Managing The Life Cycle Of Coke Drums

Managing The Life Cycle Of Coke Drums

The Becht team of ABBY KING, N CHITHRANJAN and MITCH MOLONEY recently published an article featuring the Life Cycle of a Coke Drum. This article was published in Petroleum Technology Quarterly.

 – Below is an excerpt of the article –

CokerCoke drums are fatigue machines. Fatigue damage accumulates with every cycle and cannot be reversed. Fatigue damage is not easily measured like corrosion, and will manifest in cracking over time, occurring first at the highest  stress areas. The location and rate at which this fatigue damage occurs is different for every coker and is dependent upon numerous factors such as the design and operation of the drums (see Figure left). Understanding how much fatigue damage has accumulated along with how quickly it will continue to accumulate and when to take action is critical to managing the life cycle of coke drums.

As fatigue accumulates in coke drums, more frequent inspection and repairs are needed. There is no true ‘end of life’ for coke drums, instead there is a turning point when outages for inspection and repair or unplanned downtime with reactive repairs outweigh the cost of replacing the drums. Predicting the point when these costs will increase allows time to weigh the economic benefits of the repair and/or the replacement options. Without this forward looking assessment, many sites have found themselves having to react by making very costly repairs, not necessarily because they are the best option but to buy time to plan for drum replacement.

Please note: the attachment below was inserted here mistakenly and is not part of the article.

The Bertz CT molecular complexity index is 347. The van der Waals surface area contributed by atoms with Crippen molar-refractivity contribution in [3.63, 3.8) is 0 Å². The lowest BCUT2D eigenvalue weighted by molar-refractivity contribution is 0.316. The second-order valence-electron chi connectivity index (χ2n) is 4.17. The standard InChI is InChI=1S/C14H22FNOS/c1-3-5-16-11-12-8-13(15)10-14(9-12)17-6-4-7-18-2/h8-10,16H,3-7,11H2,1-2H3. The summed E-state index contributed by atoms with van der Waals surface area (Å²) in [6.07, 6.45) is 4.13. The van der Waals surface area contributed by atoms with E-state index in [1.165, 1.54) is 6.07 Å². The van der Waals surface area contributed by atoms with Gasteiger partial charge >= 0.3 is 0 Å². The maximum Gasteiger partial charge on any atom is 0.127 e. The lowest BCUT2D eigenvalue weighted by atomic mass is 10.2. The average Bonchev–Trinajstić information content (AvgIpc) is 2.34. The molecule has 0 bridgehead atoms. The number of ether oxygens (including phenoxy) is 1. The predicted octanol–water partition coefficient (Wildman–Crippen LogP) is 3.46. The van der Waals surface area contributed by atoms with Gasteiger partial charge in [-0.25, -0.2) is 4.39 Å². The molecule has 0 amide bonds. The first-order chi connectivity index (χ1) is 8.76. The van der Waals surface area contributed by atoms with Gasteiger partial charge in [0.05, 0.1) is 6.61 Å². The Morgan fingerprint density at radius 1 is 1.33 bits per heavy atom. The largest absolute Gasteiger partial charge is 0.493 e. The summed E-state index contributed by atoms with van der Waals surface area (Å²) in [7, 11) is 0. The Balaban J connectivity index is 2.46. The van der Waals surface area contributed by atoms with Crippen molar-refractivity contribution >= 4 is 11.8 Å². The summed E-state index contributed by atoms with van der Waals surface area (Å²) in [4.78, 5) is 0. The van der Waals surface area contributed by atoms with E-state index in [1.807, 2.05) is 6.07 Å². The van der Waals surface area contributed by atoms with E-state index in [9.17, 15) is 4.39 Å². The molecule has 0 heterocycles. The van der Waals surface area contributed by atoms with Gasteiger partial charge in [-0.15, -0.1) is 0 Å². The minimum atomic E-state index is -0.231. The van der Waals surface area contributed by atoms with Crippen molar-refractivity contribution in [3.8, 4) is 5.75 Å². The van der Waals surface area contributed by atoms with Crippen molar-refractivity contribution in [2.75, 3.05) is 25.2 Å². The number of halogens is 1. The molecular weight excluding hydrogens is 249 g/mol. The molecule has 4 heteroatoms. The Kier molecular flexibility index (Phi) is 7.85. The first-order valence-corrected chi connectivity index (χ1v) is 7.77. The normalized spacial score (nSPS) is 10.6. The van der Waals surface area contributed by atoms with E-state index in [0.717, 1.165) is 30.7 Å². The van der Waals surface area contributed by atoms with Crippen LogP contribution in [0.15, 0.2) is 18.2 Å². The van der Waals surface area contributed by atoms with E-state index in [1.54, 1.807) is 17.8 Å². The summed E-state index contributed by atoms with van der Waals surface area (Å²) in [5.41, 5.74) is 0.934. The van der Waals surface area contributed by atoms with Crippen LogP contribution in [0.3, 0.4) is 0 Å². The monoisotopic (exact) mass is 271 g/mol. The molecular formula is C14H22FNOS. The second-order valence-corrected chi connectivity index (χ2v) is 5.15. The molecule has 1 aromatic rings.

For these reasons, it is critical to know where in the life cycle coke drums are, although this step is easier said than done. Coke drums fall outside of programmes that are used for other pressure vessels, tanks, and piping, such as risk based inspection…

For more information, please click the link below:

Read more about coke drums…


About The Author

Abby King has over 10 years of mechanical engineering experience in the Oil & Gas Industry. Mr. King’s areas of expertise include FCCU maintenance and turnarounds, pressure vessel design, and risk based reliability work. He has built turnaround work scopes and packages utilizing risk based work selection and developed equipment strategies for existing and grass roots units. His turnaround engineering support includes unit coverage of FCC, HF Alkylation, Crude, Coker, Hydrotreating, Sulfur and Utilities units. His software experience includes use of Auto Cad 3D, PV Elite, Compress, Math Cad, VCESage 8.0 and Caesar II Software. Abby holds a B.S. degree in Mechanical Engineering from Carnegie Mellon University, Pittsburgh, PA and is an API Certified 510 Pressure Vessel Inspector.

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Managing The Life Cycle Of Coke Drums

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